Heather Iager, a dairy farmer in Libertytown, Maryland, wants to go green, but even in a county that's home to one of the nation's largest solar manufacturing plants, she's finding it difficult.
ANNAPOLIS, Md. -- Heather Iager, a dairy farmer in Libertytown, wants to go green, but even in a county that's home to one of the nation's largest solar manufacturing plants, she's finding it difficult.
Earlier this year, in an attempt to better manage her energy costs, Iager approached BP Solar, which bases its North America operations in Frederick, about the possibility of bringing solar panels to her 200-acre farm.
"There's something curious about it to me and it seems so ... rational," Iager said.
A response from a customer service representative explained that BP is not selling panels to residential users in markets like Maryland because incentives are not robust enough to make installation worthwhile.
Karl Berger, of Rocky Springs, spent $24,000 to buy a solar water-heating system for his new house from Chesapeake Wind and Solar LLC, a renewable energy company in Jessup. State and federal grants and tax credits covered about a sixth of that cost.
Delegate Joe Bartlett, a Frederick Republican, wants to get more Maryland residents using solar by improving those lackluster incentives.
Legislation sponsored by Bartlett would increase grants given to residents who install solar panels at their homes.
If his bill passes the General Assembly it would bump state grants for solar-electric installation from up to $3,000 or 20 percent of the installation cost to a $15,000 or 50 percent cap.
The bill will have a hearing in the House Economic Matters Committee later this month.
Bartlett said people in Maryland only look to solar now because they are concerned about the environment. Incentives are not strong enough to encourage the average electric consumer.
"Under the current grant (program, you're) never going to break even," he said.
Generally, homeowners spend $10,000 per kilowatt hour on solar panels, Bartlett said. On average, residential installations end up costing $30,000.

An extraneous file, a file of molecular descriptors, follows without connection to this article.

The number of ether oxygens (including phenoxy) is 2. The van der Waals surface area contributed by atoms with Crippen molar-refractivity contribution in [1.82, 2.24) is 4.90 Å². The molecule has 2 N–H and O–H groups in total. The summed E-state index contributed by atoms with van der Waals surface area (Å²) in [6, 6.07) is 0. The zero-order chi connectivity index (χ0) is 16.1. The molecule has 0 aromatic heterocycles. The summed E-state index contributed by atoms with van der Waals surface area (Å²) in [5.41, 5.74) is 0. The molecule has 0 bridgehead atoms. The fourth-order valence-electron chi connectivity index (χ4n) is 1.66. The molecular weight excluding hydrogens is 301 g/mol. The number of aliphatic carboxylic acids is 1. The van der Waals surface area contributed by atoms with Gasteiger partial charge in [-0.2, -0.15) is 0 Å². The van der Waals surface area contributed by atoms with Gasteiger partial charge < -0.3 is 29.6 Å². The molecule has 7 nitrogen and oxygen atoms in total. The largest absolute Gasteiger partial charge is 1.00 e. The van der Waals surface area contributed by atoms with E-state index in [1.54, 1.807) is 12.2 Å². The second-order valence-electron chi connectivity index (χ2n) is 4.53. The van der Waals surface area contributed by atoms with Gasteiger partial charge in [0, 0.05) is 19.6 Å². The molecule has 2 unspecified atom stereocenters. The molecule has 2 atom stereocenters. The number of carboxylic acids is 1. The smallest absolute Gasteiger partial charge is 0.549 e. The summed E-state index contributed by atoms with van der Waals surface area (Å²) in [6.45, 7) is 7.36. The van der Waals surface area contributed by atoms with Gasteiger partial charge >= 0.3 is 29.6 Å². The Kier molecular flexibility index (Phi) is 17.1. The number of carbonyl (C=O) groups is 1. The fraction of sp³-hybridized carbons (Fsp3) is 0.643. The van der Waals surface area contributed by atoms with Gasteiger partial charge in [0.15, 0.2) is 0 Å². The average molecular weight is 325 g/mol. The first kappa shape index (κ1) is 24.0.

It took almost 10 year years for Iager to convince herself solar was the way to go and commit to the expense of installing the panels.
Despite Maryland's meager solar incentives, she was prepared to pay full installation costs and was surprised when BP told her she would not be able to purchase panels from them to supplement her regular electric use.
More than 90 percent of the nation's solar usage is in California and New Jersey. California alone uses more than 80 percent.
Iager said she wishes Marylanders has similar access to renewable energy and is considering purchasing solar equipment from a New Jersey company.
"Those people can go to Home Depot and order (solar panels) like they would order a door," she said.
Rocky Springs home owner Karl Berger and his wife Mari Beth Visco built their new house with solar in mind, using six panels on their roof to heat water. Large tanks supply hot water for heating the house through tubing in the floor and for personal use.
State and federal grants and tax credits took roughly $4,000 off the $24,000 cost of the solar installation.
The state's solar grant program for heating water only reimburses up to $2,000 or 20 percent of installation costs.
Bartlett's bill would also increase water-heating grants to $2,500 or 50 percent.
"I knew that (we were) moving from a smaller foot print on the planet to a larger one and I thought the panels were (a way) to minimize our ecological (impact) on the planet," said Berger, an environmental planner for Metropolitan Washington Council of Governments.
Like other Marylanders, Berger pursued solar to heat water rather than generate electricity for his entire home because without substantial grant programs, powering a house is too expensive.
"I don't know (if) solar energy ... is the answer to the issues we face as a society, but it certainly is an answer," Berger said.
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Copyright Â© 2007, The Frederick News-Post, Md.
Source: McClatchy-Tribune Information Services